Other Computers: Like I already said, one of the nicest parts of iTunes Match is the ability to download the tracks on multiple computers. If you buy a new computer (or heaven forbid have your hard drive die), you can now redownload your entire music library quite easily. This is also nice for multiple people using one iTunes account, as they can now keep their libraries synchronized with ease. iTunes Match also increases the value of my 16GB iPhone as a music listening device. With iTunes Match enabled, my iPhone displays a list of my entire library and allows me to select which songs I want to listen to, instead of having to pick and choose which songs to sync.

The Bad Stuff: My experience with iTunes Match thus far has not been without hiccups. When I initially signed up, Apple’s servers were getting hammered, and it took a while for my sign-up request to go through. Last night (as I was in the middle of downloading about 1,000 tracks in higher quality files), Apple’s servers apparently had another problem. I was unable to connect to iCloud, and the greyed-out songs in my library (that I had deleted to make room for the upgraded files) dissapeared. Needless to say, watching a third of my music library vanish freaked me out, but I noticed that iTunes was still saying that I had the full 5,000 songs in iCloud, so I figured it was a server problem. This morning I was relieved to see all the songs back in my library, available to download. Another weird thing about iTunes Match is the random tracks it didn’t match. While many of these tracks aren’t in iTunes, there were a few albums where only one track wasn’t matched. This doesn’t make any sense whatsoever, because an iTunes-ripped CD should either be completely recognized or not recognized at all. Why would every track but track 8 be identified, when every track was imported at the same time and with the same ripping settings? Other people have expressed frustration that their iTunes library is over 25,000 songs (iTunes Match’s limit), though I highly doubt that a large percentage of consumers have over 25,000 songs in their library.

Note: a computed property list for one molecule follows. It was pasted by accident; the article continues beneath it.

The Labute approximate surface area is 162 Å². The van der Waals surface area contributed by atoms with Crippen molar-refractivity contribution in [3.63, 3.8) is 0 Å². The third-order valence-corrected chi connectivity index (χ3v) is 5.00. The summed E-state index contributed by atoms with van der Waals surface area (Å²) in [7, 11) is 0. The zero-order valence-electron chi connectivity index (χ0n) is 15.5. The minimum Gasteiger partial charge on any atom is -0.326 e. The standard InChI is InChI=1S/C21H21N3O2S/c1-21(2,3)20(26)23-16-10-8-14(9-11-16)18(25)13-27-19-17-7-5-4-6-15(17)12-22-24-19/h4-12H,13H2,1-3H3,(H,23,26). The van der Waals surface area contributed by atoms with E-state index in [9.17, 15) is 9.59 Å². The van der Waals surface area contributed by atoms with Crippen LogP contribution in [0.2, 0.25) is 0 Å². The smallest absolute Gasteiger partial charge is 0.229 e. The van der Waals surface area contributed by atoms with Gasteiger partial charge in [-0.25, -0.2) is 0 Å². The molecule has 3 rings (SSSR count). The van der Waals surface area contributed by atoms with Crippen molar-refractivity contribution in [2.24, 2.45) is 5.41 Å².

Conclusion: I’ve been pretty stoked with my iTunes Match experience thus far. One thing that people need to understand, however, is that this service isn’t as easy as an On/Off switch. In order to get the most from it, you will need to spend some time organizing, downloading, and replacing your music. This was something I was planning on (and honestly needed to do anyway), but if you don’t have the time to spend on your music library right now, maybe wait to sign-up for iTunes Match until you do have the time. There’s a lot going on behind the scenes with iTunes Match, and understanding exactly what’s happening is definitely a hurdle to overcome. Being able to upgraded 2,000 tracks to a much higher 256 kbps was easily worth the money for me, as is the knowledge that if my computer and Time Machine drive die, I’ll still be able to retrieve my music. Though I’ve encountered some frustrating elements to the service (why in the world is a single track of an album not matched?), I’m willing to bet that in a few months it will be more polished and useful than it is now.

If you have any questions about iTunes Match, check out this awesome guide on TheNextWeb.com, or drop me a comment.

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3 Comments leave one →
  1. December 7, 2011 2:50 pm

    Couldn’t have said it better myself.

  2. December 8, 2011 12:13 am

    Awesome post! I will keep an on eye on your blog.